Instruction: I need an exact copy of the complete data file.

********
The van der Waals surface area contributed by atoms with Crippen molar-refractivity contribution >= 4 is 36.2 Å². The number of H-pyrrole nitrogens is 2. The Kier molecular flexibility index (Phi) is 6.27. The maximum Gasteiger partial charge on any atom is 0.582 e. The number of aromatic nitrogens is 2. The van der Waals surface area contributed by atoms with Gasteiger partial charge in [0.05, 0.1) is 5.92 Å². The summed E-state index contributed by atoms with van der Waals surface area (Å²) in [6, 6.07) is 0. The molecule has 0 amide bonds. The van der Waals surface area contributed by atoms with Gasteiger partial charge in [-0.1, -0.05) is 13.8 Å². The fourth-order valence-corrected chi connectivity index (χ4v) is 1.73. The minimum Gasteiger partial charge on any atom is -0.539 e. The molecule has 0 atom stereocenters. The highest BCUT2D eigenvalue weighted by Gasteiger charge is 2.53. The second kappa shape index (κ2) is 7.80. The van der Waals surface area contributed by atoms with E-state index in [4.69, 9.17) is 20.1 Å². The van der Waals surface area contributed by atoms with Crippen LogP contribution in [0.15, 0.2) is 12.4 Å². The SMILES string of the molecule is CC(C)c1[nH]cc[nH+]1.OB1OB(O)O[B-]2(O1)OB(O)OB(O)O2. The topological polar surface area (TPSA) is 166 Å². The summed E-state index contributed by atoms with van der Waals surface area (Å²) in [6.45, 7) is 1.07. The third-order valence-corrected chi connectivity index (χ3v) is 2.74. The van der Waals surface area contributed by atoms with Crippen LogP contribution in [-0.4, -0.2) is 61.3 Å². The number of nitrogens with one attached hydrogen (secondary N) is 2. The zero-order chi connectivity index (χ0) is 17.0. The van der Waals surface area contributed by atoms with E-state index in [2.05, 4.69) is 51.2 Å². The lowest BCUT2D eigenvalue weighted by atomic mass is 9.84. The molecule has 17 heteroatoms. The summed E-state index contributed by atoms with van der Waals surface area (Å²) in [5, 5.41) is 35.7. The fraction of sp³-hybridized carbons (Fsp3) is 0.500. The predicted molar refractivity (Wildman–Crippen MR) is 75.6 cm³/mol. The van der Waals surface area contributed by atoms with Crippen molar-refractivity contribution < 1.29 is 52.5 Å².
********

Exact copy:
The van der Waals surface area contributed by atoms with Crippen molar-refractivity contribution >= 4 is 36.2 Å². The number of H-pyrrole nitrogens is 2. The Kier molecular flexibility index (Phi) is 6.27. The maximum Gasteiger partial charge on any atom is 0.582 e. The number of aromatic nitrogens is 2. The van der Waals surface area contributed by atoms with Gasteiger partial charge in [0.05, 0.1) is 5.92 Å². The summed E-state index contributed by atoms with van der Waals surface area (Å²) in [6, 6.07) is 0. The molecule has 0 amide bonds. The van der Waals surface area contributed by atoms with Gasteiger partial charge in [-0.1, -0.05) is 13.8 Å². The fourth-order valence-corrected chi connectivity index (χ4v) is 1.73. The minimum Gasteiger partial charge on any atom is -0.539 e. The molecule has 0 atom stereocenters. The highest BCUT2D eigenvalue weighted by Gasteiger charge is 2.53. The second kappa shape index (κ2) is 7.80. The van der Waals surface area contributed by atoms with E-state index in [4.69, 9.17) is 20.1 Å². The van der Waals surface area contributed by atoms with Crippen LogP contribution in [0.15, 0.2) is 12.4 Å². The SMILES string of the molecule is CC(C)c1[nH]cc[nH+]1.OB1OB(O)O[B-]2(O1)OB(O)OB(O)O2. The topological polar surface area (TPSA) is 166 Å². The summed E-state index contributed by atoms with van der Waals surface area (Å²) in [6.45, 7) is 1.07. The third-order valence-corrected chi connectivity index (χ3v) is 2.74. The van der Waals surface area contributed by atoms with Crippen LogP contribution in [-0.4, -0.2) is 61.3 Å². The number of nitrogens with one attached hydrogen (secondary N) is 2. The zero-order chi connectivity index (χ0) is 17.0. The van der Waals surface area contributed by atoms with E-state index in [2.05, 4.69) is 51.2 Å². The lowest BCUT2D eigenvalue weighted by atomic mass is 9.84. The molecule has 17 heteroatoms. The summed E-state index contributed by atoms with van der Waals surface area (Å²) in [5, 5.41) is 35.7. The fraction of sp³-hybridized carbons (Fsp3) is 0.500. The predicted molar refractivity (Wildman–Crippen MR) is 75.6 cm³/mol. The van der Waals surface area contributed by atoms with Crippen molar-refractivity contribution < 1.29 is 52.5 Å².